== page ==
A recently released report from the Georgetown University Center on Education and the Workforce reveals 99 percent of the 11.6 million jobs created since January 2010 have gone to workers with at least some college education. Of these jobs, workers with a bachelor’s degree or higher have landed 8.4 million.
The job market for those with a high school diploma or less has been much less forgiving.
The report estimates employment among workers with a high school diploma or less grew by just 80,000 jobs, less than 1 percent of the total 11.6 million jobs created in the post-recession economy. As a result, workers with a high school diploma or less have been surpassed by workers with at least a bachelor’s degree in the nation’s labor force for the very first time.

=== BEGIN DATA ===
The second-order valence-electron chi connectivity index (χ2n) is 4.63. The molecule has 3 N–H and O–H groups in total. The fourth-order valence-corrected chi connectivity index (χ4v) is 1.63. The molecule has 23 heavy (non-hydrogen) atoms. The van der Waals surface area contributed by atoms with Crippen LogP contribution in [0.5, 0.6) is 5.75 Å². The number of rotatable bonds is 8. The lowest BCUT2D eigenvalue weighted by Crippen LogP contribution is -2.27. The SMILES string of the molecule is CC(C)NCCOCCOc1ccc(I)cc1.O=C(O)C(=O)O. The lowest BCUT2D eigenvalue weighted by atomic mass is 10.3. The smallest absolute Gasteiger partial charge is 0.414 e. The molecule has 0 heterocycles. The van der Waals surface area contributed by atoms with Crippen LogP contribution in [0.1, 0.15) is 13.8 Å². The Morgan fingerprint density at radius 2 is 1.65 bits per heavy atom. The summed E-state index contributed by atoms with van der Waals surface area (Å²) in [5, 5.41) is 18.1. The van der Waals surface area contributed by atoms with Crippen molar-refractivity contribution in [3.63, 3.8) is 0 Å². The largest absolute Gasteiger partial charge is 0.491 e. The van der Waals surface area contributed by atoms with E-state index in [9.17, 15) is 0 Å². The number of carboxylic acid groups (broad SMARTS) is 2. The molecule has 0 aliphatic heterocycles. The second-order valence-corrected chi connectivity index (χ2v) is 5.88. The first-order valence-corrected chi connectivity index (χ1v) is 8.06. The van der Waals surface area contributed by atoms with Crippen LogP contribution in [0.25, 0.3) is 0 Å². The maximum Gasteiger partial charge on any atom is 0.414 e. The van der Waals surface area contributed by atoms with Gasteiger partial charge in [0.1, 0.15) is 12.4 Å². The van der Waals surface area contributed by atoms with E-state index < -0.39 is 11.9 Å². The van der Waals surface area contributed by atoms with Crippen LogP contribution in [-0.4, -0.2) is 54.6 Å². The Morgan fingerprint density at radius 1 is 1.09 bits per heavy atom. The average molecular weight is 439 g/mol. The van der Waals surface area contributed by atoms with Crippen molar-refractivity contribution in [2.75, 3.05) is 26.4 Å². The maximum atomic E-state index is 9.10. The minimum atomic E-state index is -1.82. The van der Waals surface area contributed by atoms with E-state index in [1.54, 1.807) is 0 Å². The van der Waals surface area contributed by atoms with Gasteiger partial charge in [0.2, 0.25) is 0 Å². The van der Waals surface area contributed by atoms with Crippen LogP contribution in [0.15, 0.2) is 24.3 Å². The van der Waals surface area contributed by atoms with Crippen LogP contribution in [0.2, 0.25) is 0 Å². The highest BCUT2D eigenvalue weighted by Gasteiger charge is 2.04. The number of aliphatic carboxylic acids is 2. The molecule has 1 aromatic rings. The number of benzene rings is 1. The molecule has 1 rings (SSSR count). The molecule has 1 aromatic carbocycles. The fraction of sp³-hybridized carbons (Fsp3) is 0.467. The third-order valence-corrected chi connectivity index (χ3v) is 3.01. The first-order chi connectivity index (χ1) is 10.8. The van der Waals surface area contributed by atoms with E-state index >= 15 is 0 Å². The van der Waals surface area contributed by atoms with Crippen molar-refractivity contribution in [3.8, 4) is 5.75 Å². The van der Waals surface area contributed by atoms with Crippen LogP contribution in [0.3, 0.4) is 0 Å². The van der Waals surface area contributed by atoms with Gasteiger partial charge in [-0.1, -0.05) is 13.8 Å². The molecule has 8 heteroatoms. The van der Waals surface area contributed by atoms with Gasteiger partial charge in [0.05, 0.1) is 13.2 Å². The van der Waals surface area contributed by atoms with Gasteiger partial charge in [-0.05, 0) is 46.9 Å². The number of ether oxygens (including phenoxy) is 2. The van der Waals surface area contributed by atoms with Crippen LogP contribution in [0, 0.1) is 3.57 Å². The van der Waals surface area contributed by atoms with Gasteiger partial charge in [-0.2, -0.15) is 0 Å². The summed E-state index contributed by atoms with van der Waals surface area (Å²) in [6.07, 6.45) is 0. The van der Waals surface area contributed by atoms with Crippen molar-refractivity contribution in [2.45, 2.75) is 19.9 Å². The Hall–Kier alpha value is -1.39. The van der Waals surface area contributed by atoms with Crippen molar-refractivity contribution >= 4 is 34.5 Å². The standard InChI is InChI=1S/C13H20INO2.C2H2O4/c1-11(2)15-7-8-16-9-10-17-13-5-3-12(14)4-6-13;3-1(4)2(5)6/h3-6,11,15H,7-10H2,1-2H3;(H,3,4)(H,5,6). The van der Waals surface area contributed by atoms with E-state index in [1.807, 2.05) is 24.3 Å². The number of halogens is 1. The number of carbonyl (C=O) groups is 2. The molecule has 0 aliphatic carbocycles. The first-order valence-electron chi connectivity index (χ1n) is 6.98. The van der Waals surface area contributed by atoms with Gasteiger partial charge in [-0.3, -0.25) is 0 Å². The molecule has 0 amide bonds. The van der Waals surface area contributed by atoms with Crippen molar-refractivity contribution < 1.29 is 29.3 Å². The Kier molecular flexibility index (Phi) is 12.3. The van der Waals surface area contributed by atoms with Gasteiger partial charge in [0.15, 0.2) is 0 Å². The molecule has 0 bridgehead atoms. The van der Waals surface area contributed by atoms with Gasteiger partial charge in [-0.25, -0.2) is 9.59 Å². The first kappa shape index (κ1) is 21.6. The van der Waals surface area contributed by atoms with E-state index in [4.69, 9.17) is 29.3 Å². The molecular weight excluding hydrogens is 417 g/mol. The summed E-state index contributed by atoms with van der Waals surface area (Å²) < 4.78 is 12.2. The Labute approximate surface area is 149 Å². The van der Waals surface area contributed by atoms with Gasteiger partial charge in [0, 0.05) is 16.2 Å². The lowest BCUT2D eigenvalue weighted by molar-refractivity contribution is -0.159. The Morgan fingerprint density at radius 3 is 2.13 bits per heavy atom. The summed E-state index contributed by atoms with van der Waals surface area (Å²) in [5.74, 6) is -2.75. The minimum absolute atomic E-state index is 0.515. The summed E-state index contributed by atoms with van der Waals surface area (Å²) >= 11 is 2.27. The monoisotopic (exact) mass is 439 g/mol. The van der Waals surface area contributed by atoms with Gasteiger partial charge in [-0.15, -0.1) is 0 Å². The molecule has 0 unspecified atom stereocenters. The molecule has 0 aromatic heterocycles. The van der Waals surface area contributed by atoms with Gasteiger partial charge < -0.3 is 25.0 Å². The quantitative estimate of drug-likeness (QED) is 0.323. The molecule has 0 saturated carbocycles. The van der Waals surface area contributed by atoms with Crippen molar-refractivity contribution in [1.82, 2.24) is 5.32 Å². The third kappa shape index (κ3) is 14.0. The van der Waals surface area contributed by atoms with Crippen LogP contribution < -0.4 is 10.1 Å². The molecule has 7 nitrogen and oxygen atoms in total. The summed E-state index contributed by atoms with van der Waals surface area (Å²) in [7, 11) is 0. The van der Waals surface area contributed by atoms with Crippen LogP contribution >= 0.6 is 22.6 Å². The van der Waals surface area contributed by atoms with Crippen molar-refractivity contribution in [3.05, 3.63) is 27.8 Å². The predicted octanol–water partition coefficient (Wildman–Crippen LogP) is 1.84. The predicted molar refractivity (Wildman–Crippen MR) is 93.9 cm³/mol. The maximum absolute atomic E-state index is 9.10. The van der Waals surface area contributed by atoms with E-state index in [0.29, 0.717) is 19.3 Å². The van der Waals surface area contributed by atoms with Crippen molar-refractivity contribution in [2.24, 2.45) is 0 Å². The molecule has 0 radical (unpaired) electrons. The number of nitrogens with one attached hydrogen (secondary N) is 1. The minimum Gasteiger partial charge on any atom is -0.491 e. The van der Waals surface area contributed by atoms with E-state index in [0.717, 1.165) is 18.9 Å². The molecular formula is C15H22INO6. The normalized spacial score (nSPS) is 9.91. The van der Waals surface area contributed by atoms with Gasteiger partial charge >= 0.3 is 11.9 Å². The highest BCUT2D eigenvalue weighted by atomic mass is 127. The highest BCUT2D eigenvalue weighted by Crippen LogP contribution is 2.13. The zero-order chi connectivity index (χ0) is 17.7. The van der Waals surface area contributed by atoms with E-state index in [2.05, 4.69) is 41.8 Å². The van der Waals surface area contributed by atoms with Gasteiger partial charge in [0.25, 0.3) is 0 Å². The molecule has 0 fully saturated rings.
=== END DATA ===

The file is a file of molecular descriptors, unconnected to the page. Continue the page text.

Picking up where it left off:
“While it’s reassuring to see the economy back on track, we can’t ignore this tale of two countries with vastly different economic realities for those with and without a college education,” said Tamara Jayasundera, senior economist at the Georgetown Center and co-author of the report in a press release. “Fewer pathways to the middle class for those with less education will continue to reshape the labor market and American culture as we know it.”
The report concludes by stating that America needs to train more workers for the growing number of high-skill jobs that have been central to the post-Great Recession economy.
To access the report in its entirety as well as an infographic, video, slides and press release, visit the Georgetown Center website.